Depression and Fatigue

Are you feeling depressed? Are you feeling fatigued? Are you feeling depressed and fatigued? Do you start feeling depressed, then start to feel fatigued? Do you feel fatigued for a week, then begin to feel depressed? Well, you are not alone. A 2004 study by lead author Petros Skapinakis, MD, MHD, Ph. D, revealed a strong correlation between fatigue and depression. This followed up a 2000 study by Skapinakis, published in the American Journal of Psychiatry, that also showed a correlation between fatigue and depression.

The 2004 longitudinal study followed 3,201 subjects from 14 different countries for 12 months. The objective was to clarify the relationship between depression and unexplained chronic fatigue. The results showed a very strong correlation: the chronically depressed subjects were more than 4 times as likely to suffer from unexplained chronic fatigue. The subjects suffering through unexplained, chronic fatigue were almost 3 times as likely to contract a new episode of depression. The results clearly show that depression, in addition to depressing your mood, will bring down your energy level as well.

The 2000 study examined census data from 12,730 subjects in Great Britain. The analysis showed that individuals suffering from psychiatric morbidity had higher rates of unexplained chronic fatigue. These two studies prove a strong correlation, but they also provide room for further speculation. Are fatigue and depression two symptoms of the same physical or mental problem? Or does one cause the other? An intuitive story can easily be drawn to explain the cause-and-effect relationship- man becomes depressed, battles all day with mental conflict, loses motivation, is tired and sluggish despite ‘not doing anything’ (in reality he is using his energy in mental wars all day and night). The story could also work in reverse- man is tired day after day, for no apparent reason. He cannot perform as well at work or in his personal life, and therefore he becomes depressed. This relationship is obvious and clear.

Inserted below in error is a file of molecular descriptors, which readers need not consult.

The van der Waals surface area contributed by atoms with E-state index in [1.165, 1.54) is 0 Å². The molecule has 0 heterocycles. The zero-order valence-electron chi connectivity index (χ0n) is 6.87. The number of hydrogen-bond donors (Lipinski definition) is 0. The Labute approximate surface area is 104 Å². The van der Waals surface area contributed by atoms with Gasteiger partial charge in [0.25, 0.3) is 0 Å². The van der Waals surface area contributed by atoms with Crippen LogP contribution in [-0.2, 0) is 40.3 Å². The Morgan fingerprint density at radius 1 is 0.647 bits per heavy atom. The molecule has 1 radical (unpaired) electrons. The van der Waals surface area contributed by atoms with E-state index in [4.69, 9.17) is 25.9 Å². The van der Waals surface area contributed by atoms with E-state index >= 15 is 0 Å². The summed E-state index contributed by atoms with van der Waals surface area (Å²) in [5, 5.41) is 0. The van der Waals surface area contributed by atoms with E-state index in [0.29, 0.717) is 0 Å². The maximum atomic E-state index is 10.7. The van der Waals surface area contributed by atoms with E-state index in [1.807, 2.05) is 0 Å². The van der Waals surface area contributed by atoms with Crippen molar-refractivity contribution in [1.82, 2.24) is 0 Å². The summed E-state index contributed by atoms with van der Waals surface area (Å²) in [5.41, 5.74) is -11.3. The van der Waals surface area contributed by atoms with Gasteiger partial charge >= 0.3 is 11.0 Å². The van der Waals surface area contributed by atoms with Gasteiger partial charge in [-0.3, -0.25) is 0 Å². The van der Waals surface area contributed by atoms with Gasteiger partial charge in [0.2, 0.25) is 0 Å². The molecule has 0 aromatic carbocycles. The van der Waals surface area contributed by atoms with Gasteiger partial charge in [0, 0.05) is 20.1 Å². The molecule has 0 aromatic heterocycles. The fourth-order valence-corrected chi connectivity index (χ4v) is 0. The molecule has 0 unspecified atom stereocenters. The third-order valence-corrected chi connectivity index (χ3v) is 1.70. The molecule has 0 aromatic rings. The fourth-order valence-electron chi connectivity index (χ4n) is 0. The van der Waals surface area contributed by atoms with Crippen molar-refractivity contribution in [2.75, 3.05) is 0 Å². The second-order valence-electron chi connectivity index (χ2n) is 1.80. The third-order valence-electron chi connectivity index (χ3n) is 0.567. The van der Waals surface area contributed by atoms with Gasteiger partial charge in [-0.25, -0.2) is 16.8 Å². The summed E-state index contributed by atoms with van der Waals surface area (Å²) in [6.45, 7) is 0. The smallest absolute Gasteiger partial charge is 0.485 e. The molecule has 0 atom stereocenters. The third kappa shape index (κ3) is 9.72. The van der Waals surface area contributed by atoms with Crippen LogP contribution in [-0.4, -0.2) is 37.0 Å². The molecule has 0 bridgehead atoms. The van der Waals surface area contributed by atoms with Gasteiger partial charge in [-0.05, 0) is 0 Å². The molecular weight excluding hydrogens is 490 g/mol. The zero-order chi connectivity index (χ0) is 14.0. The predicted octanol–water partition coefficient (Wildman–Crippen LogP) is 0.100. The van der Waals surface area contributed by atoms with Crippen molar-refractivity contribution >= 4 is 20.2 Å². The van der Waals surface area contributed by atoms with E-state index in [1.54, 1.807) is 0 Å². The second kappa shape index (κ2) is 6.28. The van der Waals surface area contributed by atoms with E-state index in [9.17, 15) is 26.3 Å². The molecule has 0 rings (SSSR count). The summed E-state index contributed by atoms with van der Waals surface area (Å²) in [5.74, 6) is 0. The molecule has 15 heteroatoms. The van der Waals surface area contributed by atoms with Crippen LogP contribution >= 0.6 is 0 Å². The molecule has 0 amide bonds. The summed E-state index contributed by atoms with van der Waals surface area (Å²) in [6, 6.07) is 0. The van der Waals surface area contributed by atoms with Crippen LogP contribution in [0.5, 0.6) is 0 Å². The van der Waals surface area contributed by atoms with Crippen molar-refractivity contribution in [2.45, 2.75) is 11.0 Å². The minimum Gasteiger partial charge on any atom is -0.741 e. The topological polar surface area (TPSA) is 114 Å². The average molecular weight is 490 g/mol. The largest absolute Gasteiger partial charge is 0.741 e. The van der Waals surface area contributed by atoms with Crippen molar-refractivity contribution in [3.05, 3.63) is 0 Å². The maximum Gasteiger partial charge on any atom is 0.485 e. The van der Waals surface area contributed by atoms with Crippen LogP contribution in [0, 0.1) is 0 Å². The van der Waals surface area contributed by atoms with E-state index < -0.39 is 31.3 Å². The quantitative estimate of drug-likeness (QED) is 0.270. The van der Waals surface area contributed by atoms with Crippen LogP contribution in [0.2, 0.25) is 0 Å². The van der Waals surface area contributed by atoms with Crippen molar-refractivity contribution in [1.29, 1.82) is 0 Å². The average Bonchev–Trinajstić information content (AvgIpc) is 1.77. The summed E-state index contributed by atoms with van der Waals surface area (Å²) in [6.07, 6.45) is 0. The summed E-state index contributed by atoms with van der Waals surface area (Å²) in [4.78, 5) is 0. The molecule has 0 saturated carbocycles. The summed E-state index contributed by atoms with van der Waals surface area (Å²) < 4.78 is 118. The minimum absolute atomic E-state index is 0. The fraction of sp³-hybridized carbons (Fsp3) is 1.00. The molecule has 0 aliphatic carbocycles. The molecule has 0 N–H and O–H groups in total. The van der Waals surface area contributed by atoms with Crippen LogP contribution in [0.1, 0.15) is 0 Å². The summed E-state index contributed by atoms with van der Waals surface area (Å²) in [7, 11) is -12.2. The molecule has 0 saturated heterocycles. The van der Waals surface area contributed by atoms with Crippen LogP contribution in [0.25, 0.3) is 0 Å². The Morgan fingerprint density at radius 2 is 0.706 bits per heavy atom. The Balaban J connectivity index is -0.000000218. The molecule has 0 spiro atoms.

However, the studies prove this causality themselves. The possibility still remains that this fatigue and depression are both actually caused by a third phenomenon. This third, independent factor could be chemical, mental, or even an external, socioeconomic factor.

I personally subscribe to the cause-and-effect model, but would be interested to see the results of further studies. The debilitating spiral of depression and fatigue is very difficult to overcome. It could be a boon to the afflicted to pinpoint an independent outside cause of their depression and fatigue. This factor could be addressed and corrected, thereby alleviating the depression and fatigue. One can only hope for more research and improvements in the science of this mental health struggle.